Scalpel Weekly News

Week of: June 18, 2018

IN THE NEWS


Naloxone Injections Recalled

On June 4, 2018, the Hospira, Inc., a Pfizer company, recalled lots 72680LL and 76510LL of Naloxone Hydrochloride Injection, USP, 0.4 mg/mL, 1 mL in 2.5 mL, Carpuject Single-use cartridge syringe system (NDC 0409-1782-69), due to the potential presence of embedded and loose particulate matter on the syringe plunger. Click title to continue reading...


 
MEDICAL ALERTS


Consent Decree Entered Against Compounding Pharmacy

On June 8, 2018, the Northern District of Mississippi entered a consent decree of permanent injunction between the United States and Delta Pharma, Inc. of Ripley, Mississippi, and the company’s president, vice president, and pharmacist-in-charge. According to the complaint, despite Delta Pharma’s repeated promises to correct deficiencies, Delta Pharma continued to violate the law. Click title to continue reading...



Liquid-Filled Intragastric Balloons; New Risks Labeling; Deaths

On June 4, 2018, the FDA issued a letter to healthcare providers about the risks of liquid-filled intragastric balloons. In collaboration with the manufacturers, Apollo Endosurgery and ReShape Lifesciences, the FDA has approved new labeling for the Orbera and ReShape balloon systems with more information about possible deaths associated with the use of these devices in the U.S. Click title to continue reading...



Invasive MRSA Infections Among People Who Inject Drugs

On June 8, 2018, the CDC published a report that found that people who inject drugs were more than 16 times more likely to develop invasive methicillin-resistant Staphylococcus aureus (MRSA) infections than others. Between 2011 and 2016, the proportion of invasive MRSA cases that occurred among people who inject drugs increased from 4.1 percent to 9.2 percent. Click title to continue reading...


  CASE ALERTS


No Complaint Amendment to Substitute Defendant Without Pre-suit Notice

A mother gave birth to a daughter at a hospital. Five days later, the daughter died. Twenty-two days before the expiration of the one-year statute of limitations, the mother sent pre-suit notice letters to a number of defendants asserting a healthcare liability claim. A week later the hospital district, which was not one of the defendants to which the mother sent pre-suit notice letters, responded to the notice letter. Click title to continue reading...



Expert Required for Failure to Perform Surgery on Finger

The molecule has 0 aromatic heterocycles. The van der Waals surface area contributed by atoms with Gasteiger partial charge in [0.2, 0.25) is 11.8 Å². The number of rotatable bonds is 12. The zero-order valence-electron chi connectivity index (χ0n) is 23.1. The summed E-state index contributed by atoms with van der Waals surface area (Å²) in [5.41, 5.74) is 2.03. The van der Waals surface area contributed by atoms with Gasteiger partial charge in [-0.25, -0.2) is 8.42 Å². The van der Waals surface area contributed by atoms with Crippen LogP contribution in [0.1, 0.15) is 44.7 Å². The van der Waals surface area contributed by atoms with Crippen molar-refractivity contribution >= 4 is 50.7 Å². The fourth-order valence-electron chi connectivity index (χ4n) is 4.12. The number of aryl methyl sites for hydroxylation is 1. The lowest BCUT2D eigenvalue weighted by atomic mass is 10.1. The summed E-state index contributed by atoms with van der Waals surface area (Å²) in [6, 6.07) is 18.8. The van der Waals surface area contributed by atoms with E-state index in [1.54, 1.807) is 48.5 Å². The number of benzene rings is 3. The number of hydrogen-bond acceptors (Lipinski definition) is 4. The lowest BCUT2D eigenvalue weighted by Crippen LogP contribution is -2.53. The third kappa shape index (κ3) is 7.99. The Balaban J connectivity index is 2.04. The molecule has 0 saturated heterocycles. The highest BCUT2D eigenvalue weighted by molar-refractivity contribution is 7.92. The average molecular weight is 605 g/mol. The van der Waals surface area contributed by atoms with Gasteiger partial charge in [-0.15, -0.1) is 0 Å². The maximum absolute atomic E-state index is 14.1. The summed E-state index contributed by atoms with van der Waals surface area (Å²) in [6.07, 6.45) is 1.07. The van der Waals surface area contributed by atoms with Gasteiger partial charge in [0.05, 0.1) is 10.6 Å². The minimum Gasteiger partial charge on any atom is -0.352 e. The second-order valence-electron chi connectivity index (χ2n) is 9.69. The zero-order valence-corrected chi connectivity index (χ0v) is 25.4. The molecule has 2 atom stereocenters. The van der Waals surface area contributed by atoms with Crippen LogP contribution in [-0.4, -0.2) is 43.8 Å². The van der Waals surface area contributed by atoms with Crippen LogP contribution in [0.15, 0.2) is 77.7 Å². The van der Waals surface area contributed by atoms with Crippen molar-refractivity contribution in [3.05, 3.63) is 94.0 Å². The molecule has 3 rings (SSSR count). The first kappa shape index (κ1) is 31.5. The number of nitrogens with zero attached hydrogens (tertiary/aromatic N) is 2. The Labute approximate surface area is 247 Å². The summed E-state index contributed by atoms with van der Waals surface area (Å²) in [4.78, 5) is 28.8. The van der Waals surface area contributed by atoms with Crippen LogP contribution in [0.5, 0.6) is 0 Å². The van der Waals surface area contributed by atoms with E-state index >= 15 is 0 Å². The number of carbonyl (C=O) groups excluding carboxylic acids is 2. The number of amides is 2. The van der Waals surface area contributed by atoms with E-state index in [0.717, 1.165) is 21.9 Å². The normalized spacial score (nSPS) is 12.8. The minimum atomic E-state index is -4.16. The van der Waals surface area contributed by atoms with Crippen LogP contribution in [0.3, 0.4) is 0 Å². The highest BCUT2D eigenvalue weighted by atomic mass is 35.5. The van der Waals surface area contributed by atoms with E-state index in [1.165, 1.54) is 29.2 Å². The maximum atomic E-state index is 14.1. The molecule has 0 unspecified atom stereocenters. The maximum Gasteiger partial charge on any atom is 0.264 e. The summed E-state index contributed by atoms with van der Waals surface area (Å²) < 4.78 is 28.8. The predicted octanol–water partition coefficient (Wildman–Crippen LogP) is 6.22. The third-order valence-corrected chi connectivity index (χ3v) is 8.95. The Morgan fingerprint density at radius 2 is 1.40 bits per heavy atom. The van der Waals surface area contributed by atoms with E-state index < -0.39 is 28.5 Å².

A man was injured in a motor vehicle accident. The man presented to the emergency room (ER) where staff took note of the man’s injuries. Specifically, radiological studies revealed that the man had suffered a dislocation of the third metacarpophalangeal (MCP) joint (the joint between the metacarpal bone of the hand and the first bone of the middle finger) with a type II fracture (a common fracture which passes across most of the growth plate and up through the wide portion of the bone where growth occurs), a fracture dislocation at the base of the fourth metacarpal (the bone in the hand extending down from the ring finger), and a dislocation of the fifth carpometacarpal joint (the joint on the wrist end of the metacarpal bone of the hand extending down from the pinky finger). Click title to continue reading...



Malpractice Insurance Rescission; Opioid Prescription Investigations

A doctor and the doctor’s practice group applied for a medical professional liability insurance policy from an insurer. Prior to applying for the insurance policy, 14 individuals died of opioid or narcotic drug overdoses allegedly involving drugs supplied by the doctor and the practice group; there was an ongoing investigation by the Drug Enforcement Administration (DEA) of those overdose deaths; articles had appeared in the local newspapers, including an article entitled “Barboursville Doctor Accused in 14 Overdose Deaths”; and the West Virginia Board of Osteopathic Medicine initiated administrative proceedings against the doctor involving the deaths of patients, as well as sexual misconduct with multiple female patients. Click title to continue reading...


FEATURE


Checklist: Plaintiff’s Compounded Drug Documentary Evidence

As a special feature for our Premium subscribers we have included this feature containing a checklist of documents plaintiff’s counsel should gather to support a medical malpractice action alleging injuries caused by an improperly compounded drug. Counsel may obtain these documents through discovery document requests of the defendant and third-party document requests, such as from the hospital that treated the client’s adverse reaction to the compounded drug. In this illustrative situation, a man was prescribed a compounded drug by a primary care physician. The man presented the prescription to the compounding pharmacy recommended by the physician. The pharmacist compounded the drug and labeled it as having the same percentages specified in the prescription. The man suffered a severe adverse reaction to the compounded drug, which he was treated for at the local hospital’s emergency room. The man sued both the physician and compounding pharmacy. Click title to continue reading...